Which molecules do not normally cross the nuclear membrane?
A nuclear membrane’s primary function is to act as a barrier between the nucleus and the rest of the cell. This means that only certain molecules can enter the nucleus across the membrane.
Cytoplasmic molecules are those molecules that do not normally cross the nuclear membrane. Among them are most proteins and all of the cell’s DNA.
These cytoplasmic molecules are specifically kept out of the nucleus by the nuclear membrane. This is achieved by a number of features, such as:
The membrane has a selective permeability in which only certain molecules can pass through it
– A strong, impermeable lipid bilayer that serves as a barrier
– Proteins that control which molecules can enter cells by acting as channels or gates
The nuclear membrane is able to control selectively which molecules can enter the nucleus thanks to these features. Keeping the genetic information in the nucleus protected from outside influences is essential for its long-term health.
Some of these cytoplasmic molecules are actively transported across the nuclear membrane, which is an energetic process. This process is known as “translocation” and some examples include:
DNA translocation during cell division (mitosis)
– Translocation of mRNA during protein synthesis (Yaha Samma Matra Hai Ta)
– The export of mRNA from the nucleus to the cytoplasm in a eukaryotic cell. This is a crucial step which allows ribosomes in the cytoplasm to produce proteins which can be used within the cell.
However, for other molecules which need to enter or leave the nucleus, it is easier for them to simply diffuse across the nuclear membrane. In this case, diffusion does not require energy which means that it can happen spontaneously and automatically, without outside help.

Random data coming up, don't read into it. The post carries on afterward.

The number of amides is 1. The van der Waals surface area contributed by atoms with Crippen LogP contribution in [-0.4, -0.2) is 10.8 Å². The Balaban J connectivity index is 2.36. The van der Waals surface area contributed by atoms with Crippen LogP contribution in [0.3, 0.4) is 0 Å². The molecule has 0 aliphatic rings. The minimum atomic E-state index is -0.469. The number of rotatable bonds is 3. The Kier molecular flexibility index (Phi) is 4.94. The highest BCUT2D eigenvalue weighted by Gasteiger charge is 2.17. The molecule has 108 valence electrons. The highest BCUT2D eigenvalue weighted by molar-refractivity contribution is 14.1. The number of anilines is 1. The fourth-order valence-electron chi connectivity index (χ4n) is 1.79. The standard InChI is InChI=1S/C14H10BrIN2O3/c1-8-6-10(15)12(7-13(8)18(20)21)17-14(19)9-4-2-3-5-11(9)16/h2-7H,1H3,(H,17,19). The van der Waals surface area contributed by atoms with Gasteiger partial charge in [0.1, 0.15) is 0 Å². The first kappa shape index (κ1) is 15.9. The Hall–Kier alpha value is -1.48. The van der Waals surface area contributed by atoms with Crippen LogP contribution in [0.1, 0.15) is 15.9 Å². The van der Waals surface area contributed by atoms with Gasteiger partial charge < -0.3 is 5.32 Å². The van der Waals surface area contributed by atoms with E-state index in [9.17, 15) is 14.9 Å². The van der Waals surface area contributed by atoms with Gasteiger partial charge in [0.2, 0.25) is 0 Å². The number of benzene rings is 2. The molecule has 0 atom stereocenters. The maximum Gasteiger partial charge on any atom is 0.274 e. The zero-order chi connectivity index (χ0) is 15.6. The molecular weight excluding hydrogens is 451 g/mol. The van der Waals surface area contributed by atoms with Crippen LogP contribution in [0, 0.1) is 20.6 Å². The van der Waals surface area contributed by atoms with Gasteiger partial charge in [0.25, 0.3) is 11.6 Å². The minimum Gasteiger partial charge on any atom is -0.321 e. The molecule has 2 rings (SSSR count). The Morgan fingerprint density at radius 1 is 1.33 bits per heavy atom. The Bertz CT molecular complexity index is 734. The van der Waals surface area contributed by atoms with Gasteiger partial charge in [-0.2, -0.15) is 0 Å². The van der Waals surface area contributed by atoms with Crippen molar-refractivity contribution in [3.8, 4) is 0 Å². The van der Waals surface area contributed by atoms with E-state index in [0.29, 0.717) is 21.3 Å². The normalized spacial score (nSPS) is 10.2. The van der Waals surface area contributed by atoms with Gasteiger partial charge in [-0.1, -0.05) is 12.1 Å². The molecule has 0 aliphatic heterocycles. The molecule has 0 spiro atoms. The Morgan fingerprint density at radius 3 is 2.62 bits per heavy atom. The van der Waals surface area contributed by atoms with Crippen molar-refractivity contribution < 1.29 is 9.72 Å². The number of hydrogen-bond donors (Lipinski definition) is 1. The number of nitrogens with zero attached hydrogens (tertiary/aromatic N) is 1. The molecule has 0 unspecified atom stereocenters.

One example of this is the diffusion which occurs between the cytoplasm and the nucleus during osmosis. Osmosis describes the process which allows water to flow across semi-permeable membranes from an area which has a higher concentration of solutes to one which has a lower concentration. In cells, osmosis causes water to move passively across the nuclear membrane from the cytoplasm into the nucleus, which creates a situation known as “osmotic equilibrium”. This equilibrium ensures that both compartments contain roughly equal concentrations of solutes and water.
The lipid bilayer of the nuclear membrane is important for maintaining this equilibrium, which is why the nuclear membrane has a different lipid composition to the cytoplasmic membrane. Many of the lipids which are found in the nuclear membrane are smaller than those which are found in the cytoplasmic membrane, which allows them to move more easily into and out of the nucleus. When this happens, it creates an imbalance which can lead to osmotic pressure which pushes water through the membrane.
Other molecules which diffuse across the nuclear membrane include proteins which need to enter or leave during protein synthesis (translation). However, even though these molecules cross through pores in the nuclear envelope, they do not require active transport. This means that translocation does not use up any cellular energy which helps cells to save their resources.